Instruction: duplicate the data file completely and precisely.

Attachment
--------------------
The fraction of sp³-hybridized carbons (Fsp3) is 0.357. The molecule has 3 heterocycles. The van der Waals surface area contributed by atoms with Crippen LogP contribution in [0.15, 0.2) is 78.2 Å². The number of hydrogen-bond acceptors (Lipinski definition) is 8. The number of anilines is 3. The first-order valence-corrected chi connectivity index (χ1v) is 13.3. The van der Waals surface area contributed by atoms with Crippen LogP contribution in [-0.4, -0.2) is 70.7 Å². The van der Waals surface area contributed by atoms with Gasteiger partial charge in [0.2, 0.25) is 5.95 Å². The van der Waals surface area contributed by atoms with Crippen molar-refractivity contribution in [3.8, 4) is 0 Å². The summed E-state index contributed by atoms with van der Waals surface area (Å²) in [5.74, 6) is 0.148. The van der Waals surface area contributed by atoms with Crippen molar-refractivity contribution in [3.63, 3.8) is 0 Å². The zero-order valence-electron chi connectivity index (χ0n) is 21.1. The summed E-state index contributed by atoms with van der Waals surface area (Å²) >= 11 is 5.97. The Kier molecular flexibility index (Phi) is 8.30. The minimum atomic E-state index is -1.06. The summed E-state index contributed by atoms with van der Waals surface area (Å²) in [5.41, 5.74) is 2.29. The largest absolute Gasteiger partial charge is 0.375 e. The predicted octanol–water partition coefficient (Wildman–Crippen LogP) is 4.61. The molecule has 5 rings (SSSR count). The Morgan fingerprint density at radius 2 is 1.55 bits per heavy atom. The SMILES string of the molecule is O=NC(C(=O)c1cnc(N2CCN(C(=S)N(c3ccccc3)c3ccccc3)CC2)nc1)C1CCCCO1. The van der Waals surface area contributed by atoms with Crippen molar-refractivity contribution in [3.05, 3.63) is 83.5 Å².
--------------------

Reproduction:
The fraction of sp³-hybridized carbons (Fsp3) is 0.357. The molecule has 3 heterocycles. The van der Waals surface area contributed by atoms with Crippen LogP contribution in [0.15, 0.2) is 78.2 Å². The number of hydrogen-bond acceptors (Lipinski definition) is 8. The number of anilines is 3. The first-order valence-corrected chi connectivity index (χ1v) is 13.3. The van der Waals surface area contributed by atoms with Crippen LogP contribution in [-0.4, -0.2) is 70.7 Å². The van der Waals surface area contributed by atoms with Gasteiger partial charge in [0.2, 0.25) is 5.95 Å². The van der Waals surface area contributed by atoms with Crippen molar-refractivity contribution in [3.8, 4) is 0 Å². The summed E-state index contributed by atoms with van der Waals surface area (Å²) in [5.74, 6) is 0.148. The van der Waals surface area contributed by atoms with Crippen molar-refractivity contribution in [3.63, 3.8) is 0 Å². The zero-order valence-electron chi connectivity index (χ0n) is 21.1. The summed E-state index contributed by atoms with van der Waals surface area (Å²) >= 11 is 5.97. The Kier molecular flexibility index (Phi) is 8.30. The minimum atomic E-state index is -1.06. The summed E-state index contributed by atoms with van der Waals surface area (Å²) in [5.41, 5.74) is 2.29. The largest absolute Gasteiger partial charge is 0.375 e. The predicted octanol–water partition coefficient (Wildman–Crippen LogP) is 4.61. The molecule has 5 rings (SSSR count). The Morgan fingerprint density at radius 2 is 1.55 bits per heavy atom. The SMILES string of the molecule is O=NC(C(=O)c1cnc(N2CCN(C(=S)N(c3ccccc3)c3ccccc3)CC2)nc1)C1CCCCO1. The van der Waals surface area contributed by atoms with Crippen molar-refractivity contribution in [3.05, 3.63) is 83.5 Å².